Datasets sometimes have missing numbers for specific combinations and comparisons, and in some cases, the tool may let you pick a combination of options that results in an empty chart. This feature is an experiment, and we plan to improve the experience in the future.
What does the Last Updated date for a data set mean?
That is the date when we imported the data set into our system. This is not the date when the data was collected or published.
Why is the map visualization sometimes not available?
Some data cannot be seen on a map because it is not broken down by geographies. In other cases, the data set may not contain latitudes and longitudes required to visualize it on a map.
Can I download the data?
Not right now, though we are investigating features that will enable users to export the data. In the meantime, in most cases, you should be able to follow the links to data provider websites and download the data there.
I think I found a mistake in the data. Who should I contact?
Google publishes content from third parties. Please follow the link to the data provider and let them know about your findings.
I think I found a bug in the tool. Who should I contact?
Please go to our discussion group and explain your problem to us. It will help us a lot if you include the link to the view where you encountered the problem. We want your feedback!
©2010 Google – Terms of ServicePrivacy policyDisclaimerDiscuss

Statistics for a changing world: Google Public Data Explorer in Labs

3/08/2010 08:25:00 AM from The Official Google Blog

Last year, we released a public data search feature that enables people to quickly find useful statistics in search. More recently, we expanded this service to include information from the World Bank, such as population data for every region in the world. More and more public agencies, non-profits and other organizations are looking for ways to open up their data and expand global access to this kind of information. We want to help keep that momentum going, so today we’re sharing a snapshot of some of the most popular public data search topics on Google. We’re also launching the Google Public Data Explorer, an experimental visualization tool in Google Labs.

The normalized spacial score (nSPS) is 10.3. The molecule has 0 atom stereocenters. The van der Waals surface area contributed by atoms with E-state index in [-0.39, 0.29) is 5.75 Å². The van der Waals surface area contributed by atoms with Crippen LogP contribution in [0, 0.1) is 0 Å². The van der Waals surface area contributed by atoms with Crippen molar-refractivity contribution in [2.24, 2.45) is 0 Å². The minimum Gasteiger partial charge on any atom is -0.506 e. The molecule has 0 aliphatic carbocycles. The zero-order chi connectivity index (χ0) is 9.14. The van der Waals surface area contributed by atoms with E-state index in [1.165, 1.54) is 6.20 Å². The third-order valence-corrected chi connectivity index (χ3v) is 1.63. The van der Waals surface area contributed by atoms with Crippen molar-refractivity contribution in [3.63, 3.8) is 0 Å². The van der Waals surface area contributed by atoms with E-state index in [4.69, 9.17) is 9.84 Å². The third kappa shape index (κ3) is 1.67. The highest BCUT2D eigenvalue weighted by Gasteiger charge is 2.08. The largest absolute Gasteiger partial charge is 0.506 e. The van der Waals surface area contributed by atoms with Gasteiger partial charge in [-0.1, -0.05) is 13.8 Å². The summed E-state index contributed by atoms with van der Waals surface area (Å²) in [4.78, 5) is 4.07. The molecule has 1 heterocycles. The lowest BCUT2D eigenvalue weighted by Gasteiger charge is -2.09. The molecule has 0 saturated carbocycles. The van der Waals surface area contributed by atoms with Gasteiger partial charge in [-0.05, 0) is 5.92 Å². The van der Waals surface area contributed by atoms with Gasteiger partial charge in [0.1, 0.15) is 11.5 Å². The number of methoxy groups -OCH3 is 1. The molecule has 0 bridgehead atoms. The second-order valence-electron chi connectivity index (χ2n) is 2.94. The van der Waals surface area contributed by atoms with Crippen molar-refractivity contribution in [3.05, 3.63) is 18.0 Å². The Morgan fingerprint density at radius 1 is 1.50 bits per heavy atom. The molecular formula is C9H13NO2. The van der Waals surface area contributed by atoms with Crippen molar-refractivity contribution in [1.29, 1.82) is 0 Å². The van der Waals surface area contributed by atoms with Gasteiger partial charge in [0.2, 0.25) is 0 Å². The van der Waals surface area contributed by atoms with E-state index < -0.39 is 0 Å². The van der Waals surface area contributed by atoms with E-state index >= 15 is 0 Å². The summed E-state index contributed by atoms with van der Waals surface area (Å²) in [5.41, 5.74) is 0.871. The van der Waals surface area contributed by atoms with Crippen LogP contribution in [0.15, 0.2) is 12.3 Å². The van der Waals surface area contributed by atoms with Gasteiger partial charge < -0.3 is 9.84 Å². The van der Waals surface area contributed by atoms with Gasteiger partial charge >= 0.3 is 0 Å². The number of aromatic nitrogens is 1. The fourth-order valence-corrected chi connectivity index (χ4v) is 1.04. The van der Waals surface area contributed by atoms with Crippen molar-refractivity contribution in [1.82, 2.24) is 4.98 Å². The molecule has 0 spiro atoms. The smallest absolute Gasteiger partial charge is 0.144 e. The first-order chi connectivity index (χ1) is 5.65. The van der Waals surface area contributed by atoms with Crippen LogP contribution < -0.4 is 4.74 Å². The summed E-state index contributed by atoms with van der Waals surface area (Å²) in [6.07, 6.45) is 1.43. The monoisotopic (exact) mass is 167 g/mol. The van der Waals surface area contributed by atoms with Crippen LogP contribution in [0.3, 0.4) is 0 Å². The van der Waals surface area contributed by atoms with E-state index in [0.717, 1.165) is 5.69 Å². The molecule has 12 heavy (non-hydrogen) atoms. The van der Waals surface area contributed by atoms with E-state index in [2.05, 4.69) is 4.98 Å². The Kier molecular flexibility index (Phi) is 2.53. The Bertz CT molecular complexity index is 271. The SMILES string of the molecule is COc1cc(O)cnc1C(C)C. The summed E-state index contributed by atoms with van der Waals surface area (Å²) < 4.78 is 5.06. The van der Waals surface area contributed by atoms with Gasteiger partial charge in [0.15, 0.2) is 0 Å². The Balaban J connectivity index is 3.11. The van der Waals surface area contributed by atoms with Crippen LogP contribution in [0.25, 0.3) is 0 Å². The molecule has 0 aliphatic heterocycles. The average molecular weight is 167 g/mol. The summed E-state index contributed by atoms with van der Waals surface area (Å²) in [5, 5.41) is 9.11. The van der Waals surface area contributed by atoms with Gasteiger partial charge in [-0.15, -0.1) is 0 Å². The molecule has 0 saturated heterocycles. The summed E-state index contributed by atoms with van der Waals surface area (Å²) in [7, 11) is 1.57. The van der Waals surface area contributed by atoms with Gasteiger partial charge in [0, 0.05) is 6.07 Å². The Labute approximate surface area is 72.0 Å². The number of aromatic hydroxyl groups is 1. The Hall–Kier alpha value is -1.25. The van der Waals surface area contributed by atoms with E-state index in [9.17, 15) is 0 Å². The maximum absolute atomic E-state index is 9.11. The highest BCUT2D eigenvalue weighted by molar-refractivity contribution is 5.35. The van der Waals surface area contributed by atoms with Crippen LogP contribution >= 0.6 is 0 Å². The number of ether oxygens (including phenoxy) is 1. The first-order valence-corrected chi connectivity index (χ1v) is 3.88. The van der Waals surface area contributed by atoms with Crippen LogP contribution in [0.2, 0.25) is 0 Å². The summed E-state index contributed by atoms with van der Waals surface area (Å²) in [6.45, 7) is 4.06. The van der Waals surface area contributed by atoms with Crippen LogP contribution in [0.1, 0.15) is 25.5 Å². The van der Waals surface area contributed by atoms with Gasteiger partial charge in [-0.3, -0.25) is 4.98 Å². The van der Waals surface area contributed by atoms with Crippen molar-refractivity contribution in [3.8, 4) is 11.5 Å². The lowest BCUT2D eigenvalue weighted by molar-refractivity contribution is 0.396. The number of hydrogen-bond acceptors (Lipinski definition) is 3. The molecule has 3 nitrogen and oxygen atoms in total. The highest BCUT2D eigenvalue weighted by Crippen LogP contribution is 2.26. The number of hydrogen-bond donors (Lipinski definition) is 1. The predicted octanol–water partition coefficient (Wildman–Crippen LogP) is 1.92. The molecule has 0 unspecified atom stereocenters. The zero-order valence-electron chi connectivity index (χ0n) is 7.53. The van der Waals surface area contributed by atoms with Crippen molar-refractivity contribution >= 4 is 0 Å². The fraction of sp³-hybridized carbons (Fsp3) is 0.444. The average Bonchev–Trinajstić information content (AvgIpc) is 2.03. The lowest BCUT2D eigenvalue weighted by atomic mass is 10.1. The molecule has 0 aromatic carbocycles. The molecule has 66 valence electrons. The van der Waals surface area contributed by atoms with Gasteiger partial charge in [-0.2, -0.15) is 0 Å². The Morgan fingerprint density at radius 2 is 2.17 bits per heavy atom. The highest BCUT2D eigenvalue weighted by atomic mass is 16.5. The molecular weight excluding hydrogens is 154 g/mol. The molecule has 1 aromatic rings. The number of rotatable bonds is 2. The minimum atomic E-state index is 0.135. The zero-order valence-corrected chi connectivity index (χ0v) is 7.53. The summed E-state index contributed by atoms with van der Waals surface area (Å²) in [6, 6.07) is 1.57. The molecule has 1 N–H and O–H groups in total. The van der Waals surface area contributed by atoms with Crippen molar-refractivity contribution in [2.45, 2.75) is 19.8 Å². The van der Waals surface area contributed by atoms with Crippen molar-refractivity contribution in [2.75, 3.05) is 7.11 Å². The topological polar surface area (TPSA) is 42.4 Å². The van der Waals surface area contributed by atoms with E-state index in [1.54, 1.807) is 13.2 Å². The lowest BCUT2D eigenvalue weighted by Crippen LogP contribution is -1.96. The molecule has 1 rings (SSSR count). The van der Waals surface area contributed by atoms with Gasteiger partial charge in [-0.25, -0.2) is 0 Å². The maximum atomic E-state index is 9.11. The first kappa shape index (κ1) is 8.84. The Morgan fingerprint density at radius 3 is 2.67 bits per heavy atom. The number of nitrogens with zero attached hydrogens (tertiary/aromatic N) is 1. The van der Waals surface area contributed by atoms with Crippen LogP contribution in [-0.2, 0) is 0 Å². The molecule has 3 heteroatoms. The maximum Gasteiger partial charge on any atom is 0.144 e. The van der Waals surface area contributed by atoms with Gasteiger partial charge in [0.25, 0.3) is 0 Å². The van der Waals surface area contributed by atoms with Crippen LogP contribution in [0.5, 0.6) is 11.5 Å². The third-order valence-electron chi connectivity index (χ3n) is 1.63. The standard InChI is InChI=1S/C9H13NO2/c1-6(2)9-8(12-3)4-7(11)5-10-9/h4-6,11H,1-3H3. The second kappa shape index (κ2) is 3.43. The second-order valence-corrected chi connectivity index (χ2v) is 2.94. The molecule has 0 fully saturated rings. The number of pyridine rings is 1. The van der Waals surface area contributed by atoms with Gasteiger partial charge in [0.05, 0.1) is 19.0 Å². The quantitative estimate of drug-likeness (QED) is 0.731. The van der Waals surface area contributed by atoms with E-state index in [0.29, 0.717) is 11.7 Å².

Popular public data topics on Google
We know people want to be able to find reliable data and statistics on a variety of subjects. But what kind of statistics are they looking for most? To help us better prioritize which data sets to include in our public data search feature, we’ve analyzed anonymous search logs to find patterns in the kinds of searches people are doing, similar to the patterns you can find onGoogle Trends and Insights for Search. Some public data providers have asked us to share what we’ve learned, so we decided to put together an approximate list of the 80 most popular data and statistics search topics.

You can read the complete list at this link (PDF), but here’s the top 20 to get you started:

1. School comparisons
2. Unemployment
3. Population
4. Sales tax
5. Salaries
6. Exchange rates
7. Crime statistics
8. Health statistics (health conditions)
9. Disaster statistics
10. Gross Domestic Product (GDP)
11. Last names
12. Poverty
13. Oil price
14. Minimum wage
15. Consumer price index, inflation
16. Mortality
17. Cost of living
18. Election results
19. First names
20. Accidents, traffic violations

You’ll notice some interesting entries in the list. For example, we were surprised by how many people search for data about popular first and last names. Perhaps people are trying to decide what to name a new baby boy or girl? As it turns out, people are interested in a wide range of statistical information.

To build the list, we looked at the aggregation of billions of queries people typed into Google search, using data from multiple sources, including Insights for Search, Google Trends and internal data tools — similar to what we do for our annual Zeitgeist. We combined search terms into groups, filtering out spam and repeats, to prepare a list reflecting the most popular public data topics. As a statistician, it’s important for me to note that the data only covers one week’s worth of searches in the U.S., so there could be seasonal and other confounding factors (perhaps there was an election that week). In addition, preparing a study like this requires a fair amount of manual grouping of similar queries into topics, which is fairly subjective and prone to human error. While imperfect, we still think the list is helpful to consider.

The Public Data Explorer